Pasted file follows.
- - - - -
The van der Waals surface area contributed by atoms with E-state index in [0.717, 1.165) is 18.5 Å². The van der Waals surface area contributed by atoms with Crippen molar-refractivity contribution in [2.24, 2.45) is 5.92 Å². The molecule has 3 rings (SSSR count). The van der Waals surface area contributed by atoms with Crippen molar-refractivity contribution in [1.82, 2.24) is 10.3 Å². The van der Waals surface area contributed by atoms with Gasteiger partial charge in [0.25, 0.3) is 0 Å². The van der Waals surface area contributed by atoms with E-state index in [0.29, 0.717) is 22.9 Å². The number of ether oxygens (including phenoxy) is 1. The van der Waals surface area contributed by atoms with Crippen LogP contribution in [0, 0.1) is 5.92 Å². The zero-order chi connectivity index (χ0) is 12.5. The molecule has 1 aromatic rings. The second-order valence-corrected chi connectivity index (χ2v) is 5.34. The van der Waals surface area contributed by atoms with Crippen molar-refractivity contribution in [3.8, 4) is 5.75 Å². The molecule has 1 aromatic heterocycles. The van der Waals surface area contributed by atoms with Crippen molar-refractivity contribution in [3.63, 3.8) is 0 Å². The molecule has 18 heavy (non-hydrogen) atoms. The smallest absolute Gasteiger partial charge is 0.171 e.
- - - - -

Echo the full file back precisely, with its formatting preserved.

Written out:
The van der Waals surface area contributed by atoms with E-state index in [0.717, 1.165) is 18.5 Å². The van der Waals surface area contributed by atoms with Crippen molar-refractivity contribution in [2.24, 2.45) is 5.92 Å². The molecule has 3 rings (SSSR count). The van der Waals surface area contributed by atoms with Crippen molar-refractivity contribution in [1.82, 2.24) is 10.3 Å². The van der Waals surface area contributed by atoms with Gasteiger partial charge in [0.25, 0.3) is 0 Å². The van der Waals surface area contributed by atoms with E-state index in [0.29, 0.717) is 22.9 Å². The number of ether oxygens (including phenoxy) is 1. The van der Waals surface area contributed by atoms with Crippen LogP contribution in [0, 0.1) is 5.92 Å². The zero-order chi connectivity index (χ0) is 12.5. The molecule has 1 aromatic rings. The second-order valence-corrected chi connectivity index (χ2v) is 5.34. The van der Waals surface area contributed by atoms with Crippen molar-refractivity contribution in [3.8, 4) is 5.75 Å². The molecule has 1 aromatic heterocycles. The van der Waals surface area contributed by atoms with Crippen molar-refractivity contribution in [3.63, 3.8) is 0 Å². The molecule has 18 heavy (non-hydrogen) atoms. The smallest absolute Gasteiger partial charge is 0.171 e.